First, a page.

Shelling in the Iraqi city of Fallujah, held by anti-government fighters for more than four months, has killed 11 people in less than 24 hours, a doctor said on Sunday.
It was not immediately clear who was behind the shelling in various areas in the south of city, just a short drive to the west of Baghdad.
The bombardment began on Saturday night and continued into Sunday, Doctor Ahmed Shami said, adding that four people were also wounded.
In a sign of both the reach of anti-government militants and the weakness of security forces, all of Fallujah and shifting parts of Anbar provincial capital Ramadi, farther west, have been out of government control since early January.
The crisis in the desert province of Anbar, which shares a long border with conflict-hit Syria, erupted in late December when security forces dismantled Iraq’s main Sunni Arab anti-government protest camp just outside Ramadi.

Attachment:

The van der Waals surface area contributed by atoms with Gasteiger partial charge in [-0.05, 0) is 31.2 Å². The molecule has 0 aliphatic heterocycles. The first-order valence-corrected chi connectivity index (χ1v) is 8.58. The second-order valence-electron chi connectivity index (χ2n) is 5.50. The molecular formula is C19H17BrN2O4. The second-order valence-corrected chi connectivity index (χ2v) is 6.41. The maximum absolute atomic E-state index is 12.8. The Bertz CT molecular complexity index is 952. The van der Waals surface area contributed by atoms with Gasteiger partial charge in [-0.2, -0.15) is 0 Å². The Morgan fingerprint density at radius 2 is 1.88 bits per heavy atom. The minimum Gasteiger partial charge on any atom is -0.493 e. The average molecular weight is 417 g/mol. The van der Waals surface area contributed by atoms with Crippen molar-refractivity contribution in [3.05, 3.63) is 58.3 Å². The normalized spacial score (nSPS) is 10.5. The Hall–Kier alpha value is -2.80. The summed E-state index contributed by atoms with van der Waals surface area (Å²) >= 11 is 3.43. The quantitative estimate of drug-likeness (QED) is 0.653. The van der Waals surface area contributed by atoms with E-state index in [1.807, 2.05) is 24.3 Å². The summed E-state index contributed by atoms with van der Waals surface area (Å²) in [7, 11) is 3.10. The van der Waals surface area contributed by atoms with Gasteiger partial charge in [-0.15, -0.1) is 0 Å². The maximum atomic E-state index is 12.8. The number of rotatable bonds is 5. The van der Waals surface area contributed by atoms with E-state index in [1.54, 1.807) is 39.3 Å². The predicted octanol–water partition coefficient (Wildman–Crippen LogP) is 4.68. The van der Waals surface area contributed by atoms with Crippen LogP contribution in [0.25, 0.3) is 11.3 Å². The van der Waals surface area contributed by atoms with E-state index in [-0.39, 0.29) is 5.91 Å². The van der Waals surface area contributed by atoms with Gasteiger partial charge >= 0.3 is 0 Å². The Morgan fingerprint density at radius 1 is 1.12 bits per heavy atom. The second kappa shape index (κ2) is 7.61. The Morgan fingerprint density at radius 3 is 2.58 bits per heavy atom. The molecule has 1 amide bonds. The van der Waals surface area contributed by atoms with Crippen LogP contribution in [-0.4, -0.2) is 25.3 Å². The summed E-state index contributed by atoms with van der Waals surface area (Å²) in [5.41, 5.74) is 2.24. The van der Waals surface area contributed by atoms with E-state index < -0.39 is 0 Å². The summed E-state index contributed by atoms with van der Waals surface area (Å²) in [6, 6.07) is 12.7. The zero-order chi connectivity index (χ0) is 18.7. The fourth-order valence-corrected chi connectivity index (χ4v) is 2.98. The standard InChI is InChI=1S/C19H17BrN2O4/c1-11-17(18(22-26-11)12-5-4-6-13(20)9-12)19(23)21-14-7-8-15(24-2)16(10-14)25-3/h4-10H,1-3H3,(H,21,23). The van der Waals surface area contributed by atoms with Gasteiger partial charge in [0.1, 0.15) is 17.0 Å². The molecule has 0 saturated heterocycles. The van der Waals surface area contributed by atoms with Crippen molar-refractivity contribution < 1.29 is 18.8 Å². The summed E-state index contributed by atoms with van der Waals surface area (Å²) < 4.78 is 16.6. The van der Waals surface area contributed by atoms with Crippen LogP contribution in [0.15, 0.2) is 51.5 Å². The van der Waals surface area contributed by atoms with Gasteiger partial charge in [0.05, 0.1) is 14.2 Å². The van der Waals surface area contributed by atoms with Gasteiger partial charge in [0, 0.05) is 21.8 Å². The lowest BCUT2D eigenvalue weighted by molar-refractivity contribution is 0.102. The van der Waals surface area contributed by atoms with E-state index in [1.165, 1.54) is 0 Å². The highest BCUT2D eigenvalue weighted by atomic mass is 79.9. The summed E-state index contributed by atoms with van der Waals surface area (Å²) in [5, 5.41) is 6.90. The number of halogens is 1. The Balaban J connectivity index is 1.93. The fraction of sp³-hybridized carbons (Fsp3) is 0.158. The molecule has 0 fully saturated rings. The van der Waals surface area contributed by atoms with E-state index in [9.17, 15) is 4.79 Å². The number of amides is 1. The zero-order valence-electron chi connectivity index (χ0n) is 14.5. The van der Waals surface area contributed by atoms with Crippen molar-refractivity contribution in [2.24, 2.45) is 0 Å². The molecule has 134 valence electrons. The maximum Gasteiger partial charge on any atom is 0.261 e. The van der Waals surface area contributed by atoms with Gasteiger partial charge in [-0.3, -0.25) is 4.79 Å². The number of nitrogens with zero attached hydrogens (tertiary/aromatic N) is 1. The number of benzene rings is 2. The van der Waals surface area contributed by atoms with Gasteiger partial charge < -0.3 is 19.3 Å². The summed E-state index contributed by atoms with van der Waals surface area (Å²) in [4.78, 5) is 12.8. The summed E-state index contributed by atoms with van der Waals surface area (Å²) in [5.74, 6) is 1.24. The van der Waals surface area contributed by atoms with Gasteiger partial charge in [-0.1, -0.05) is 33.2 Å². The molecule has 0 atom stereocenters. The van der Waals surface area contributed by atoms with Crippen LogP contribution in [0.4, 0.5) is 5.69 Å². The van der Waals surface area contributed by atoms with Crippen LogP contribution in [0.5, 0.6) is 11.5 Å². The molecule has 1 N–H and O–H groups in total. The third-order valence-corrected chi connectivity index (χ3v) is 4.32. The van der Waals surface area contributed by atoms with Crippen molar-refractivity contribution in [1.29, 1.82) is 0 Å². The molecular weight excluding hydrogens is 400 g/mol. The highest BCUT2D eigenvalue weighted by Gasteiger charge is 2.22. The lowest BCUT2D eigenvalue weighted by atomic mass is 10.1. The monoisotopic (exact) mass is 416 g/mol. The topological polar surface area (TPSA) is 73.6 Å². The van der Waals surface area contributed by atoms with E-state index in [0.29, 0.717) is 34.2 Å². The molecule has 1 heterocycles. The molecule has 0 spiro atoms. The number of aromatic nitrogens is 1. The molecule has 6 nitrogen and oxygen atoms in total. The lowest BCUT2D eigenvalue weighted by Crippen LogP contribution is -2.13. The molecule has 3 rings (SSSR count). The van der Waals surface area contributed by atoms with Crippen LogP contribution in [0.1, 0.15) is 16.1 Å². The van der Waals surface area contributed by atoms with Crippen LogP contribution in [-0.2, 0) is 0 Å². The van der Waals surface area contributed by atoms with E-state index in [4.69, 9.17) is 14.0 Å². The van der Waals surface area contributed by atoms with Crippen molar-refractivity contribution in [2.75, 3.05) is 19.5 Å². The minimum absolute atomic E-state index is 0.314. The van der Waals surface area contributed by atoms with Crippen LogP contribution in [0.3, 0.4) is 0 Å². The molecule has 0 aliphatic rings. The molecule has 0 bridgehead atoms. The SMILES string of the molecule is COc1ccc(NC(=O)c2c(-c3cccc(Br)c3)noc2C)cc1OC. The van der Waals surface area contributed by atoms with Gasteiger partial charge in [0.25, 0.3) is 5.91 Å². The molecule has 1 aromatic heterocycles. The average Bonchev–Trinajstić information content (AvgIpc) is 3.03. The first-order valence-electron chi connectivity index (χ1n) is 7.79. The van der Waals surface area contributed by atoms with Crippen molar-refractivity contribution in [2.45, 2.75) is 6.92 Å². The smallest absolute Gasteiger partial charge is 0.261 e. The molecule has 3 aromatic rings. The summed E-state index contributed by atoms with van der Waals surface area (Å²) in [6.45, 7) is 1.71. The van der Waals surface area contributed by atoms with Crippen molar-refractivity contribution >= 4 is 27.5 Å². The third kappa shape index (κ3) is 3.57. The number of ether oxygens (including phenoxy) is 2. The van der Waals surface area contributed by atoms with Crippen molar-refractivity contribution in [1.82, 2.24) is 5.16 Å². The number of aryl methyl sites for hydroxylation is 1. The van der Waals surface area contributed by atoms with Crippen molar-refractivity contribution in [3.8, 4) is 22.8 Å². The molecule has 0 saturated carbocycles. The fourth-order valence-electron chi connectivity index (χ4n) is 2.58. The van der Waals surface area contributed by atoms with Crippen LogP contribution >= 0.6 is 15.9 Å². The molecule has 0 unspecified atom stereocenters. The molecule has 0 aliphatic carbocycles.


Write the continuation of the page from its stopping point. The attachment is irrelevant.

Militants subsequently seized parts of Ramadi and all of Fallujah, the first time anti-government forces have exercised such open control in major cities since the peak of the deadly violence that followed the US-led invasion of 2003.
The bloodshed comes during vote counting from the April 30 general election, the first since American troops withdrew in late 2011, and amid a protracted surge in nationwide unrest.
While officials are quick to blame external factors for the violence, analysts and diplomats say widespread anger among the Sunni Arab minority is also a key cause.